Let the rocks tell the stories

Text: Finn Jørn Jakobsen, Photo: David Trood, greenland today, no. 3, 2008
The Geological Museum in Copenhagen has a collection of geological deposits from all over the world. Many come from Greenland, just like the museum’s scientific leader, Minik T. Rosing.
– The place is already influenced by Greenland, which is very prominent in Danish and International research. I would even maintain that there isn’t a geologist in the entire world who doesn’t know something about Greenland, he declares.
– My workday is often a bit hectic. In addition to research and teaching my work consists of meetings, support, advisory services regarding e.g. allocation of funding and a series of administrative duties, smiles Minik Rosing.
– Communication is also an important part of my work. You mustn’t think that research is only introverted, concentrated processes performed by starry-eyed nerds.
– We also have to be available for the world around us. If it was only me, who knew about the results of my research, none of it would matter.
– There is a tendency to think of science as one of the hard and concrete subjects, as opposed to the experiencing subjects. On the contrary, knowing something about our planet, its origin and structure, increases your sense of wonder and experience. When you know something about geology, the stories start turning up.
– Nature is deeply fascinating and it is still mysterious. The boundary to the unknown is moved further away, as we understand more and more how things are connected. Good research is all about asking the questions to which you have a chance of finding the answers.
Minik Rosing’s research has changed the dating of life on earth by no less than 300 million years.
A life filled with rocks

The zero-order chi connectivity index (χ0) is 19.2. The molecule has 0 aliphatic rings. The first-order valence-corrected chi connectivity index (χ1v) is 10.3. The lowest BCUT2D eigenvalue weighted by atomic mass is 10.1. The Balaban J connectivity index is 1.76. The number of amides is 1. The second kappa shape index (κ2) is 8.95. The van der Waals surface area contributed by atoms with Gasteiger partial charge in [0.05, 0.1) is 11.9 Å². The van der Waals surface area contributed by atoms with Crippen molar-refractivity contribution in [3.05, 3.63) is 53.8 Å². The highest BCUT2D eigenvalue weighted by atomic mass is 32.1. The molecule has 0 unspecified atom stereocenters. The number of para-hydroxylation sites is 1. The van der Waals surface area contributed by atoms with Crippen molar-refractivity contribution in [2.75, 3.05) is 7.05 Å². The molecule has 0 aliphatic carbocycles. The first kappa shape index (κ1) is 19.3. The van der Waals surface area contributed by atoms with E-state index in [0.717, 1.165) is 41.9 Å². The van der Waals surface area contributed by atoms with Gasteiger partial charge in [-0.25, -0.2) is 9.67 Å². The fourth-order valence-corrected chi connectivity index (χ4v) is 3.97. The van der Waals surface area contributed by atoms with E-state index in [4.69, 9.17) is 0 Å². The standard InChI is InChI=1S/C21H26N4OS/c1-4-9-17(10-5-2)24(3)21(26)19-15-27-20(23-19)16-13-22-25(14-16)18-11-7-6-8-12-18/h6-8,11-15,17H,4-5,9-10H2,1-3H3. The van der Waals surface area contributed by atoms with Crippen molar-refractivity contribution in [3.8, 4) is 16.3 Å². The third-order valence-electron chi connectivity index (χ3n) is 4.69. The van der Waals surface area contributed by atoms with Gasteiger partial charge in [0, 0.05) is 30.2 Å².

Over the years, Rosing is one of the Danish researchers who has been cited most abroad. His groundbreaking research has, for example, changed the dating of life on earth with no less than 300 million years! This discovery has completely turned the scientific account of creation upside down – and with one stroke this epoch-making theory made Minik Rosing world famous.
– My interest for geology started early, he says. When I was 9 years old, we sailed up and down the west coast of Greenland. It was here I started to speculate why the rocks and stones were so different.
Geology was an obvious choice, and his childhood fascination with rocks resulted in groundbreaking research we still don’t know the full extent of.
Minik Rosing is the Greenlander who has reached furthest in the international scientific world, but this doesn’t interest him. He has high ambitions, but these are for the subject and the research.
– I would rather be a person than a role model, he stresses. At the same time I stand by being a Greenlander. I am proud of my heritage and if this can inspire others to become interested in geology or natural science that would be great.
Minik Thorleif Rosing was born in 1957 in Nuuk. He lives in Humlebaek in Denmark with his wife Tine Keiser-Nielsen and their three children.
Geological Museum
The creation of the planet
About 4.567 billion years ago, a cloud of stardust formed and then collapsed under its own weight. Our sun emerged in the middle and around it, the planets. Later a glowing ball under constant bombardment of meteorites and comets was formed. During the next 150 billion years it cooled. Nitrogen, carbon dioxide and water vapour rose to form the atmosphere. Water vapour condensed and rained on the surface of the planet, lying like an ocean on top of the solidified lava. The earth was born!
The blue planet (4.4 billion years ago)
During the next 800 billion years the earth was one huge ocean. There were no continents and no land. The air was poisonous and consisted of carbon dioxide and nitrogen. The first life emerged in the pre-historic ocean in the form of primitive bacteria.
Photosynthesis (3.8 billion years ago)
Life evolved and photosynthetic cyan bacteria pumped oxygen into the ocean. Granite was formed in huge quantities and the continents were formed.
Granite that rusts is the basis for life (2.2 billion years ago)
Oxygen started to occur in the atmosphere. Geologists can see this, because the granite started to rust. This happened because the iron in the granite became oxygenated enough to form the red colour. The continents spread like lids to cover the basalt which would otherwise react chemically with the oxygen. The earth’s core produced less heat and when this was combined with the production of basalt, less material from the centre of the earth disintegrated. This created conditions suitable for the formation of life as we know it. There was land and an atmosphere with oxygen.

Read the full article from the magazine here minik_rosing_greeenlandtoday_uk